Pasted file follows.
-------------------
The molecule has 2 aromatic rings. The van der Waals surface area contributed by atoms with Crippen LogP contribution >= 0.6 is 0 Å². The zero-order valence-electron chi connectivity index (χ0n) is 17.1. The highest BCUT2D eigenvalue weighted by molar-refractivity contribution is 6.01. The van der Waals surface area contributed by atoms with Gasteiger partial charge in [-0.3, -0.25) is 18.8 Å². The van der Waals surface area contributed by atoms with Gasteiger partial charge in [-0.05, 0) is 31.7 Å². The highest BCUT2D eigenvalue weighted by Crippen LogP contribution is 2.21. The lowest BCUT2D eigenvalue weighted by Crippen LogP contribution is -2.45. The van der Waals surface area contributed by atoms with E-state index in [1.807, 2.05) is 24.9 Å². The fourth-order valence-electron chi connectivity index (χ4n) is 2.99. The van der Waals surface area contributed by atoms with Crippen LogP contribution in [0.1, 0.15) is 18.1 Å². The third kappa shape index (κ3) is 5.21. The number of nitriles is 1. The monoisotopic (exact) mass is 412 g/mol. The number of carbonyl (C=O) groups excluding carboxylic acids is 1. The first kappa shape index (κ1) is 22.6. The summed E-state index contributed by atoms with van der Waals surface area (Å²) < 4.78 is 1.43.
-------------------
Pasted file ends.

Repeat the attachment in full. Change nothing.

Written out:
The molecule has 2 aromatic rings. The van der Waals surface area contributed by atoms with Crippen LogP contribution >= 0.6 is 0 Å². The zero-order valence-electron chi connectivity index (χ0n) is 17.1. The highest BCUT2D eigenvalue weighted by molar-refractivity contribution is 6.01. The van der Waals surface area contributed by atoms with Gasteiger partial charge in [-0.3, -0.25) is 18.8 Å². The van der Waals surface area contributed by atoms with Gasteiger partial charge in [-0.05, 0) is 31.7 Å². The highest BCUT2D eigenvalue weighted by Crippen LogP contribution is 2.21. The lowest BCUT2D eigenvalue weighted by Crippen LogP contribution is -2.45. The van der Waals surface area contributed by atoms with E-state index in [1.807, 2.05) is 24.9 Å². The fourth-order valence-electron chi connectivity index (χ4n) is 2.99. The van der Waals surface area contributed by atoms with Crippen LogP contribution in [0.1, 0.15) is 18.1 Å². The third kappa shape index (κ3) is 5.21. The number of nitriles is 1. The monoisotopic (exact) mass is 412 g/mol. The number of carbonyl (C=O) groups excluding carboxylic acids is 1. The first kappa shape index (κ1) is 22.6. The summed E-state index contributed by atoms with van der Waals surface area (Å²) < 4.78 is 1.43.